I received this error while trying to start up an application:

Sun.security.validator.ValidatorException: PKIX path validation failed: 
java.security.cert.CertPathValidatorException:  java.net.UnknownHostException:oscp.thawte.com

The application is behind a closed network and won't ever be able to get to oscp.thawte.com. Is there a java setting that can disable this?




Not exactly a setting but you can override the default TrustManager and HostnameVerifier to accept anything. Not a safe approach but in your situation, it can be acceptable.

Complete example : Fix certificate problem in HTTPS

  • This should be the accepted answer. The property mentioned in accepted answer does not take effect on many JVMs. – Kumar Vaibhav Mar 23 '18 at 21:26

Use cli utility keytool from java software distribution for import (and trust!) needed certificates


  1. From cli change dir to jre\bin

  2. Check keystore (file found in jre\bin directory)
    keytool -list -keystore ..\lib\security\cacerts
    Enter keystore password: changeit

  3. Download and save all certificates chain from needed server.

  4. Add certificates (before need to remove "read-only" attribute on file "..\lib\security\cacerts") keytool -alias REPLACE_TO_ANY_UNIQ_NAME -import -keystore ..\lib\security\cacerts -file "r:\root.crt"

accidentally I found such a simple tip. Other solutions require the use of InstallCert.Java and JDK

source: http://www.java-samples.com/showtutorial.php?tutorialid=210


In addition to the answers above. You can do it programmatically by implementing the TrustManager:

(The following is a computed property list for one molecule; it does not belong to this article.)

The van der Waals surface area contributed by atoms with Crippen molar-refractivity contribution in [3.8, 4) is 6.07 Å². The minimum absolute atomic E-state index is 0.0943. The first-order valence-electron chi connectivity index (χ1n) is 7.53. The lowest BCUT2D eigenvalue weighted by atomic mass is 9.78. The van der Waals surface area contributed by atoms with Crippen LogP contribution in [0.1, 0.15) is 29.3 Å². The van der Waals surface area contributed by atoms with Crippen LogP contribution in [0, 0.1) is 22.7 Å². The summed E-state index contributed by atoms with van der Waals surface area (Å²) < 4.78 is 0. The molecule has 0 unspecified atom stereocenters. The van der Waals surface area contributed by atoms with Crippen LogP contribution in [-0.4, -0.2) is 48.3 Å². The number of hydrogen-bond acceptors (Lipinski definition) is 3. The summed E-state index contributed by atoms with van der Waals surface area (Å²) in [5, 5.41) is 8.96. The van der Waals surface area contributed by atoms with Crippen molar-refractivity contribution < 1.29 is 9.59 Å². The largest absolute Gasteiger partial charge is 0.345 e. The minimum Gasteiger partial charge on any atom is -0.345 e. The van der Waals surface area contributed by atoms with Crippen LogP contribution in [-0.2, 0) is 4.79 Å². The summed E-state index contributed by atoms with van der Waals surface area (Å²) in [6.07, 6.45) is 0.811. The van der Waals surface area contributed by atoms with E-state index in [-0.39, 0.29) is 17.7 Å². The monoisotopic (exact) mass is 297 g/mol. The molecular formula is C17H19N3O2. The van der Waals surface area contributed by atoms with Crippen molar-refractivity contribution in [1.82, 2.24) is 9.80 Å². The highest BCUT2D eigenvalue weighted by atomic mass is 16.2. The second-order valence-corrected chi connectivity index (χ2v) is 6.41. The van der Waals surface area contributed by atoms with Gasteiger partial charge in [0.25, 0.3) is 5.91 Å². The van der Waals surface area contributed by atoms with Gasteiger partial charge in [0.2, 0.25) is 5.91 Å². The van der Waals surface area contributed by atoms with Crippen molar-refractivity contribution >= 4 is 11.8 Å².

TrustManager[] trustAllCerts = new TrustManager[] {
        new X509TrustManager() {
          public java.security.cert.X509Certificate[] getAcceptedIssuers() {
           return null;
          public void checkClientTrusted(X509Certificate[] arg0, String arg1)
           throws CertificateException {}

          public void checkServerTrusted(X509Certificate[] arg0, String arg1)
            throws CertificateException {}

  SSLContext sc=null;
  try {
   sc = SSLContext.getInstance("SSL");
  } catch (NoSuchAlgorithmException e) {
  try {
   sc.init(null, trustAllCerts, new java.security.SecureRandom());
  } catch (KeyManagementException e) {
  // Create all-trusting host name verifier
  HostnameVerifier validHosts = new HostnameVerifier() {
  public boolean verify(String arg0, SSLSession arg1) {
   return true;
  // All hosts will be valid

However this is not a good practice for production.

This example on How to disable SSL certificat validation in Java contains a utility class you can copy in your project.


On my Mac that I'm sure I'm not going to allow java anyplace other than a specific site, I was able to use Preferences->Java to bring up the Java control panel and turned the checking off. If DLink ever fixes their certificate, I'll turn it back on.

Java control panel - Advanced


In Axis webservice and if you have to disable the certificate checking then use below code:



It is very simple .In my opinion it is the best way for everyone

       HttpResponse<String> response = null;
       try {
           Gson gson = new Gson();
           response = Unirest.post("your_api_url")
                   .header("Authorization", "Basic " + "authkey")
                   .header("Content-Type", "application/json")
           System.out.println("------RESPONSE -------"+ gson.toJson(response.getBody()));
       } catch (Exception e) {
           System.out.println("------RESPONSE ERROR--");
  • Are you sure this will help? I'm not sure if the poster is trying to make a ws call himself. – Stan Apr 19 '20 at 9:21

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